just preparing them for the real world

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Rocketman

"undoubtedly a scheme"

This says it all, it is a term used to describe dishonest plans by con men.

Took me a while to accept how this term is used here.  I 1st saw it on the SRRV Visa program.  They refer to a scheme as a normal plan or program.  But then, isn't everything really a scheme the way WE know it?!  LOL  I shake my head every day when I read the newspaper here!

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ed villas

http://www.philstar.com/headlines/2014/02/15/1290558/4-day-school-week-proposed

 

Another sterling idea.....wasn't there a  movie about this???  I think it was called "dumb and dumber".

MANILA, Philippines - With traffic jams expected to worsen this year due to infrastructure construction,

Metropolitan Manila Development Authority (MMDA) Chairman Francis Tolentino is pushing for a four-day school week.

The scheme has long been practiced in several countries including the United States, Tolentino said.

He said the scheme, which he is proposing to the Department of Education (DepEd),

  has been effective in reducing traffic as well as the costs of energy and education.

Speaking at the end of the two-day Metro Manila Traffic Management Summit in Makati City, Tolentino said 21 US states have been implementing the shortened school week scheme since the 1930s.

Among these are Arizona, California, Colorado, Georgia, Idaho, Kansas, Kentucky,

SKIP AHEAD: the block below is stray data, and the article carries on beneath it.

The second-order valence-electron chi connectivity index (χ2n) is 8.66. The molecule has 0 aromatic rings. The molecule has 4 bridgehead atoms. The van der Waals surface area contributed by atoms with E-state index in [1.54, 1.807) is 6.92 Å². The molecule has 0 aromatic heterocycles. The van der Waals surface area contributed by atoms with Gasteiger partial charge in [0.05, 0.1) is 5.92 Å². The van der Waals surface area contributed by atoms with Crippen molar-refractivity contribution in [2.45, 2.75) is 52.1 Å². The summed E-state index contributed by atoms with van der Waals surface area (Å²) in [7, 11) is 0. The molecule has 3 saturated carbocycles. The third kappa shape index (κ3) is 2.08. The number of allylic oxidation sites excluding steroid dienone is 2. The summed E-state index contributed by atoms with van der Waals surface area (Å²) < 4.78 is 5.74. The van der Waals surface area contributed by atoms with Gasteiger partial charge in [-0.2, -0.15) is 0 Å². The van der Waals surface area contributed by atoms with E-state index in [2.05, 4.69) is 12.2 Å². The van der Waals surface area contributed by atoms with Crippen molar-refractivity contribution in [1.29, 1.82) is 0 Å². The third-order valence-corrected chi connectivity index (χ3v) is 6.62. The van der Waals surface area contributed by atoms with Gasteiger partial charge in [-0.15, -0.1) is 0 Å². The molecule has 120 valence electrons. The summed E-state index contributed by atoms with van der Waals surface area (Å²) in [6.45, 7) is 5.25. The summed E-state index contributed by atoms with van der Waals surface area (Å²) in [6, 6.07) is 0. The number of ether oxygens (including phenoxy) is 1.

Montana, Nebraska and New Mexico, Tolentino said, citing data from the US National Council of State Legislatures (NCSL).

“This four-day school week program is not a new concept. In fact, it has been practiced since the 1930s, and became more common during the 1970 US energy crisis,” Tolentino said.

 
 

He said the shortened school week will not only help cut vehicular and pedestrian volume in major thoroughfares but also transportation and education costs.

“The solution is not perfect and has room for adjustment to fit in the Philippine school system. However, it is also undoubtedly a scheme that will redound to the benefit of the general public and help improve the traffic situation in Metro Manila,” Tolentino said in his letter to Education Secretary Armin Luistro.

“With only four days in school, students and teachers have more time to spend with their families and loved ones,” he said.

 

DepEd open to proposal

The DepEd, for its part, is open to the MMDA’s proposal for a four-day school week in all elementary and high schools.

The DepEd is set to create a task force to study the recommendation, officials said yesterday.

“We have yet to receive a formal proposal from the MMDA. As with all suggestions, this will first undergo study to determine its effect on education,” said Luistro.

He said he would meet with principals and superintendents to identify specific schools that would be affected.

“In formulating guidelines for this, we need to take into consideration the actual schools to be affected by the construction projects as well as the adjustments in the schedule of classes,” he said.

 

Public schools have a 200-day school calendar, 180 of which need to be spent in the classroom, Luistro said.

“It must also be noted that the school year is about to end, so any changes in class schedule for the affected areas will be implemented next school year,” he said.

“If implemented, we need to ensure that the quality of learning is not compromised,” he added.

But the Federation of Associations of Private Schools and Administrators (FAPSA) does not agree with the MMDA’s recommendation.

FAPSA president Eleazardo Kasilag said car pooling or introducing government transport buses is the best solution to lessen the number of cars on the road.

 

“That’s ridiculous. We need classes and pay what the typhoons take away,” he said. - With Helen Waite